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Hiring a Veteran Has Benefits

Originally published: 09.01.12 by Mike Coyne


Hiring a Veteran Has Benefits

But be aware of potential regulatory obstacles.

As the United States brings home soldiers from the Middle East, military veterans comprise a larger percentage of the labor pool. A number of government programs have been implemented to provide incentives for employers to hire veterans, and special incentives are available for employers who hire disabled veterans. Is this something you should consider?

Most articles promoting the hiring of veterans stress the fact that veterans are motivated and disciplined workers, dedicated team players, and are use to working under stress. While this all might be true, the hiring of veterans — particularly disabled veterans — offers some less obvious benefits. It has been reported that businesses that hire veterans (particularly disabled veterans) are more favorably viewed by employees.

Additionally, there can be an advantage with consumers. The United States is home to 54 million people with disabilities, a group that is larger than any ethnic minority. Marketing studies indicate that consumers, with and without disabilities, favor businesses that employ disabled workers.

Consider Financial Incentives

There also is a tax benefit to hiring veterans. The VOW To Hire Heroes Act of 2011 provided expanded work-opportunity tax credits to employers that hire veterans. A tax credit of up to $2,400 (40% of the first

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$6,000 of first-year wages) is available for hiring a veteran who has been unemployed for at least four weeks. A tax credit of up to $5,600 (40% of the first $14,000 of first-year wages) is available for hiring a veteran who has been unemployed for at least six months.

The work-opportunity tax credit for hiring a disabled veteran is much greater. The tax credit is as much is $4,800 (40% of the first $12,000 of first-year wages) for hiring a veteran entitled to compensation for a service-connected disability who has been unemployed for less than six months. The credit is up to $9,600 (40% of the first $24,000 of first-year wages) for hiring a veteran entitled to compensation for a service-connected disability who has been unemployed for at least six months.

In addition to the tax credit, financial incentives are provided through the Dept. of Veteran Affairs' Vocational Rehabilitation and Employment Program. This program, known as "VR and E,” is designed to be a national employment resource for employers. Under its "On-The-Job Training Program," an employer can hire a veteran at an apprentice wage, and the government will supplement the salary up to the journeyman wage (subject to certain limits) while the veteran is being trained. Over time, the subsidy is reduced until the employer is paying the full journeyman wage. VR and E also will pay for any necessary tools that the employee is required to own.

Additionally, the Dept. of Veteran Affairs administers a “Special Employer Incentive Program” for veterans facing extraordinary obstacles to employment. The program can reimburse employers up to 50% of the veteran's salary for the first six months of employment.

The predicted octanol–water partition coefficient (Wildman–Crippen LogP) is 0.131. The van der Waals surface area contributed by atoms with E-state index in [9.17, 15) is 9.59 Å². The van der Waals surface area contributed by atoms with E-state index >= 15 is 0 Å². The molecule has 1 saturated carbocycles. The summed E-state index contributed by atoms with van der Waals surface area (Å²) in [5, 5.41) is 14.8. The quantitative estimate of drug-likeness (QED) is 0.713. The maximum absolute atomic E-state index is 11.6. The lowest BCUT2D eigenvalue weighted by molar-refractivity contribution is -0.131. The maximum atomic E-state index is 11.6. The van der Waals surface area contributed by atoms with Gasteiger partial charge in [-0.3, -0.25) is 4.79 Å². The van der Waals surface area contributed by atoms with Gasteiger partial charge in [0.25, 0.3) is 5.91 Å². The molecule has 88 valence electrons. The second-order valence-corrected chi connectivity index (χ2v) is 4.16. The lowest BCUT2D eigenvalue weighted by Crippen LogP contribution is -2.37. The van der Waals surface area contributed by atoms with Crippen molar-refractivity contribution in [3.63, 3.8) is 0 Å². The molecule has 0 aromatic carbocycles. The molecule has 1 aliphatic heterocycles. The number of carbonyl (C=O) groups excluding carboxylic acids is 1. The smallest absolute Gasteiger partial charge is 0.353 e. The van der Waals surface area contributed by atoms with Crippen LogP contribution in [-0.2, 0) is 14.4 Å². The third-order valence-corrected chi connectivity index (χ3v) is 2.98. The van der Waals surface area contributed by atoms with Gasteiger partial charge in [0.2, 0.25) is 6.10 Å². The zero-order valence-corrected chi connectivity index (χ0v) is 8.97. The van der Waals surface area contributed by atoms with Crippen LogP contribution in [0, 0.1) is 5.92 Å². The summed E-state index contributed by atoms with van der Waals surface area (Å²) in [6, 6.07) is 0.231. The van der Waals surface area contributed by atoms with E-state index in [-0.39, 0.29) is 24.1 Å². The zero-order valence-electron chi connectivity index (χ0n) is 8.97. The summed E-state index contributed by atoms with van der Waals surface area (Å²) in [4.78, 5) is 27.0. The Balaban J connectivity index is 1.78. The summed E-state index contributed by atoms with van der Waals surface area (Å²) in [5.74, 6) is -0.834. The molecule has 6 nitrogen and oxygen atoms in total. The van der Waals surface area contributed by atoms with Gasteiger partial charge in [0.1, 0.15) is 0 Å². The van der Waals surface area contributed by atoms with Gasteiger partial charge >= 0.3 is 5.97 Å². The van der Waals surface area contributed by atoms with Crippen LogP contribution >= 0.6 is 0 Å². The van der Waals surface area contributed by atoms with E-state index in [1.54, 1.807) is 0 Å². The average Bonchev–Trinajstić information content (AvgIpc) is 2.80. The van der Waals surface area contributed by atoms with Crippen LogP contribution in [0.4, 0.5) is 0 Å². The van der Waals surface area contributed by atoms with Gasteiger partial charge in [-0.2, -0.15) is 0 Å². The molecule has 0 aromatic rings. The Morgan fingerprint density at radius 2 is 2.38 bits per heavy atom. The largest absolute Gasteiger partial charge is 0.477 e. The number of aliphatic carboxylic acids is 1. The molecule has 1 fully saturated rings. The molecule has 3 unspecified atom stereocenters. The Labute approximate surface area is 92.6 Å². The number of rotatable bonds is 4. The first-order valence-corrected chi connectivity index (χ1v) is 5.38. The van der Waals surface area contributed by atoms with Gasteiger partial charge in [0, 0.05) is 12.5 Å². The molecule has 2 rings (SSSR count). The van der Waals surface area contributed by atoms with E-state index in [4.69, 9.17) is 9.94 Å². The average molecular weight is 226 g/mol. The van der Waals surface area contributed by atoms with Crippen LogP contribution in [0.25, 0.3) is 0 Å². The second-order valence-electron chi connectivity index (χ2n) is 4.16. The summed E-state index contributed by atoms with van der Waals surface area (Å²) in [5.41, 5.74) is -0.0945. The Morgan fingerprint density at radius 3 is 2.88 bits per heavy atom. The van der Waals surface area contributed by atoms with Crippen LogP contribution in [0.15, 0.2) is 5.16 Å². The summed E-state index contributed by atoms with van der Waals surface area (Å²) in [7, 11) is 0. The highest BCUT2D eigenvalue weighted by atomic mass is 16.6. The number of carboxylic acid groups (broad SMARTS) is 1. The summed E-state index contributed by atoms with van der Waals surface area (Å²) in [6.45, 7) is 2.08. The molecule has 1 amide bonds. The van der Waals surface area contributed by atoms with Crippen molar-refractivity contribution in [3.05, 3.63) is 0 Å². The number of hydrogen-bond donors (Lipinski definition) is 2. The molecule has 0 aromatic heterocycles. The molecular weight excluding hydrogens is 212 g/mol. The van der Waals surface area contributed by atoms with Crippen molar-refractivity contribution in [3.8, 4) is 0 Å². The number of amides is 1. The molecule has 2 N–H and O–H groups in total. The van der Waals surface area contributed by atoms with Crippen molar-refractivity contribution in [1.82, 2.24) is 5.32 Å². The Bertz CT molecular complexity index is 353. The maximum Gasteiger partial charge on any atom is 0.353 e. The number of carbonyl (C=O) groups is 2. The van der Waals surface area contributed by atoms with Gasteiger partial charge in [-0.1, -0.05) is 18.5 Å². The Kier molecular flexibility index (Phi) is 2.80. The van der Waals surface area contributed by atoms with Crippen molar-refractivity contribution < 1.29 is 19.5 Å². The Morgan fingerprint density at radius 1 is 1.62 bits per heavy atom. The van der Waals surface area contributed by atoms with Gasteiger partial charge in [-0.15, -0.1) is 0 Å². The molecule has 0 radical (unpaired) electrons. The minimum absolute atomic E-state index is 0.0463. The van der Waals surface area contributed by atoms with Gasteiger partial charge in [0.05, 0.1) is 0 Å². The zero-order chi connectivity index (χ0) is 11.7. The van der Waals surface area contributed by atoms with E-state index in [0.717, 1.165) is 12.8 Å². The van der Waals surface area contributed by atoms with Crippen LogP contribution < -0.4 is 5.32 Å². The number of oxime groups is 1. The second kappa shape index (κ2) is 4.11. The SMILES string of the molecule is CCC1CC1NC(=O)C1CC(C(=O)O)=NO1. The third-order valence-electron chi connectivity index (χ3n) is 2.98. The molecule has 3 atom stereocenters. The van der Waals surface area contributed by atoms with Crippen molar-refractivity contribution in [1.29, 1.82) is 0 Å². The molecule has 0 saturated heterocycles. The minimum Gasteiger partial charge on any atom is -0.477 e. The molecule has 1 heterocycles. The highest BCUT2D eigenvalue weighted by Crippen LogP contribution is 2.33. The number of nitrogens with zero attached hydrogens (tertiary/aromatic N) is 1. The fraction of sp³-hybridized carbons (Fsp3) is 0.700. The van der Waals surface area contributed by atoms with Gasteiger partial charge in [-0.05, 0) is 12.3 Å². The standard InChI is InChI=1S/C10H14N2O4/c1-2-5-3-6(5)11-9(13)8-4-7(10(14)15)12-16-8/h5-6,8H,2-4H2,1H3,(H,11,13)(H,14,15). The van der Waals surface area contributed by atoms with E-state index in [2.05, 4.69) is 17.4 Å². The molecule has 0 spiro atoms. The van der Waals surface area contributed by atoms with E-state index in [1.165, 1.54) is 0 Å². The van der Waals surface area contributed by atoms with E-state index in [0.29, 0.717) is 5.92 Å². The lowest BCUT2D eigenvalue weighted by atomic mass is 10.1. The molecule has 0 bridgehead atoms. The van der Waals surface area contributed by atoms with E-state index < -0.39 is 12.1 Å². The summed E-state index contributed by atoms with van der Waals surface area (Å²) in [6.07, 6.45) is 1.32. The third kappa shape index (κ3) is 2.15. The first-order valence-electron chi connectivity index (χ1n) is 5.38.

Be Aware of Obstacles

Unfortunately, federal employment laws create potential obstacles for employers. For example, an employer generally is prohibited from asking a job candidate whether the candidate has a disability. The employer also is prohibited from asking questions about an obvious disability. In the case of veterans, however, an employer may ask a candidate if he is a "disabled veteran," but only for affirmative-action purposes. The employer must clearly inform candidates that the information is being requested as part of an affirmative-action program; that the information will be kept confidential; that the candidate can choose not to provide the information; and the failure to provide information will not result in adverse treatment.

Additionally, as with the employment of any other person with a disability, an employer that hires a disabled veteran may be required under the Americans With Disabilities Act to provide a reasonable accommodation to allow the employee to perform the duties of the position for which he is hired.

Ample Resources Available

The good news is that if an employer wants to explore hiring a veteran or disabled veteran, there are a number of free resources readily available. O*NET Online is a site maintained by the Dept. of Labor with searchable databases of military job codes and civilian equivalents to help employers translate resumes from "militarese” to civilian-speak. A nonprofit organization, Hire Heroes USA, is an employment-assistance program that matches motivated veterans with potential employers. The Wounded Warrior Project represents veterans with physical and/or cognitive disabilities. Its website allows employers to post jobs and review resumes of disabled veterans from across the nation. Finally, the Department of Veteran Affairs has a number of regional offices throughout the country that administer the VR and E Program and other programs intended to help veterans find employment.

Michael P. Coyne is a founding partner of the law firm Waldheger Coyne, located in Cleveland, OH. For more information of the firm, visit: www.healthlaw.com or call 440.835.0600.


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